In Halloween I cared nothing for JLC's character and was given no real reason to do so, apart from maybe that she was better than her shit bag friends. I hated the child characters who were meant to draw out the fear of this character. Myers standing around and then not standing around got really old really quickly and all atmosphere creation of him stalking people fell flat. As to 'why' the killings took place, the clown costume murdering at the beginning was clumsy and awkward and the 'back story' was melodramatic (I don't buy the 'he's scary because we don't know why he kills' excuse). 'How' they were murdered: hammy - there was nothing scary about them and having waited SO long for them happen they didn't supply adequate payoff.

To bring an example from the Flickchart thread the reason I am a fan of 28 Days Later (granted I neglected to mention it as an example of a horror film I liked - if indeed it qualifies as horror) is how you care about Jim adjusting to what has happened without you seeing the transformation between normal life and the new zombie overlords. You also see empty Britain and how beauty still remains after the mass deaths. In short there is a reason to care, there is a legitimately scary foe, it builds up why loved ones being killed/becoming infected is so tragic and it's execution is well paced throughout.

I can completely understand why people love this film and maybe it was spoiled to me by other films and that fact that I knew JLC wasn't going to die but for me its slow pace left me very dissatisfied and bored. You called it for me when you described Halloween as the 'template' - it set ground roles and a formula for slasher films to follow but templates are then improved upon. Disregard its status and in my opinion it doesn't stand up.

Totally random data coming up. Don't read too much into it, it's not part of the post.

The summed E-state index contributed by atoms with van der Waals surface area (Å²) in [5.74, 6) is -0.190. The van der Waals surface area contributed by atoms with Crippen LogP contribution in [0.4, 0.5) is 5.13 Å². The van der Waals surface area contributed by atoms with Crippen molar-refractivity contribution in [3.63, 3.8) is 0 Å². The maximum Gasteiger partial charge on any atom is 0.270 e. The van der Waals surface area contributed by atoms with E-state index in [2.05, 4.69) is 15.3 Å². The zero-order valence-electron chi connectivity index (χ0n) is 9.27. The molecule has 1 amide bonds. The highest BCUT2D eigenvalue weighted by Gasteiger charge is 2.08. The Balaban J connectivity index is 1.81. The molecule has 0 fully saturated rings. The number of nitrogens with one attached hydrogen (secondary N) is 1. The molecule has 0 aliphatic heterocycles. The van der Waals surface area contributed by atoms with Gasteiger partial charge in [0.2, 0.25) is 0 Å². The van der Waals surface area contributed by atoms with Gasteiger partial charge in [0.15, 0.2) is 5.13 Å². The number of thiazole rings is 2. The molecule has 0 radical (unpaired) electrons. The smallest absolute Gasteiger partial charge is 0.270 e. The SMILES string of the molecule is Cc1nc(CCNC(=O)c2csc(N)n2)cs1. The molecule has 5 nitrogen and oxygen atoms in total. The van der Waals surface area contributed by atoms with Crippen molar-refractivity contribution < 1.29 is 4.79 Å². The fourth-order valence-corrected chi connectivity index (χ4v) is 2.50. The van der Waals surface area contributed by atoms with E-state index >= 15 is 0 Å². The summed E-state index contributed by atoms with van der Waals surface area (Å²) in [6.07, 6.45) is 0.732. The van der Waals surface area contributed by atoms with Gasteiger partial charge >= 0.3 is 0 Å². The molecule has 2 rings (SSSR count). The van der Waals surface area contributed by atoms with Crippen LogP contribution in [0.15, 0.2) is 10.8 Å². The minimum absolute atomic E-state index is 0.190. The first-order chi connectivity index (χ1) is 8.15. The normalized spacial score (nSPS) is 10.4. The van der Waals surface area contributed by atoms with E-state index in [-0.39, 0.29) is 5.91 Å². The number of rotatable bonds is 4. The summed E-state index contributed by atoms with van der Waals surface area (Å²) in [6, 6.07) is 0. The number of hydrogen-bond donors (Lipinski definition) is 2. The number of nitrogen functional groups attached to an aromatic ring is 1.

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Sorry, didn't mean to imply you don't appreciate those things in a wider film watching sense I was just stating that those are the parts that for me make this film work, and they were specifically the parts to which you were immune. To each their own, but I fear you are most likely in the minority on this one. I'd be curious to see how many other classic horror films you would feel the same about.

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I recall a conversation with a younger housemate about the film Drive and he complained that nothing happened, and I was so blatantly outraged by his lack of patience I resorted to loudly protesting "it's the music between the notes!", a cliche I was embarressed to wheel out but it really is true.

In fairness, a good 40% of Drive is taken up by Ryan Gosling smirking.

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I have to say for clarity I got my crush on Eliza Dushku what she was 18/19 and I was about 16, but if it had started in 95 from True Lies I would have been 12 and it would have also been perfectly fine.

I don't want untoward rumours floating around.

Ah I still remember meeting her at C2e2... (insert stolen Heather Graham theme)....

I remember True Lies starting celebrity crushes in my 10 year old heart as well, for both mother and daughter.

It's also one of the few movies where I always do the sympathy "oooof" where you wince and suck in your breath. Bitch-slapping with wedding ring gets me every time.

Now to rewatch drive